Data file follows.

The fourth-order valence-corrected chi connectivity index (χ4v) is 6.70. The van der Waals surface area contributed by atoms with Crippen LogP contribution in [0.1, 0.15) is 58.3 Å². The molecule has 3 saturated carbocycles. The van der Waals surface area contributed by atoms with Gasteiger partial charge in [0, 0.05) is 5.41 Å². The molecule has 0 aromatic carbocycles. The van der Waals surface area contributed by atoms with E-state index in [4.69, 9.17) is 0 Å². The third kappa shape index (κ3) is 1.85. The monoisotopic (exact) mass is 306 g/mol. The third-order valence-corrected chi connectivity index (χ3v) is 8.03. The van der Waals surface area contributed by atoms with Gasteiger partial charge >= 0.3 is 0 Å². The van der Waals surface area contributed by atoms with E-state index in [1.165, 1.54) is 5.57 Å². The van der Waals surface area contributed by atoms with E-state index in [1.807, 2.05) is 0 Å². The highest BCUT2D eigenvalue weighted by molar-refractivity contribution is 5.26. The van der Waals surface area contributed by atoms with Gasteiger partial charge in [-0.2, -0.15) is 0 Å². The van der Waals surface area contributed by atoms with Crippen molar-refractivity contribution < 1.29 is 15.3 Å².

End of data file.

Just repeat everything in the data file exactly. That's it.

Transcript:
The fourth-order valence-corrected chi connectivity index (χ4v) is 6.70. The van der Waals surface area contributed by atoms with Crippen LogP contribution in [0.1, 0.15) is 58.3 Å². The molecule has 3 saturated carbocycles. The van der Waals surface area contributed by atoms with Gasteiger partial charge in [0, 0.05) is 5.41 Å². The molecule has 0 aromatic carbocycles. The van der Waals surface area contributed by atoms with E-state index in [4.69, 9.17) is 0 Å². The third kappa shape index (κ3) is 1.85. The monoisotopic (exact) mass is 306 g/mol. The third-order valence-corrected chi connectivity index (χ3v) is 8.03. The van der Waals surface area contributed by atoms with Gasteiger partial charge >= 0.3 is 0 Å². The van der Waals surface area contributed by atoms with E-state index in [1.165, 1.54) is 5.57 Å². The van der Waals surface area contributed by atoms with E-state index in [1.807, 2.05) is 0 Å². The highest BCUT2D eigenvalue weighted by molar-refractivity contribution is 5.26. The van der Waals surface area contributed by atoms with Gasteiger partial charge in [-0.2, -0.15) is 0 Å². The van der Waals surface area contributed by atoms with Crippen molar-refractivity contribution < 1.29 is 15.3 Å².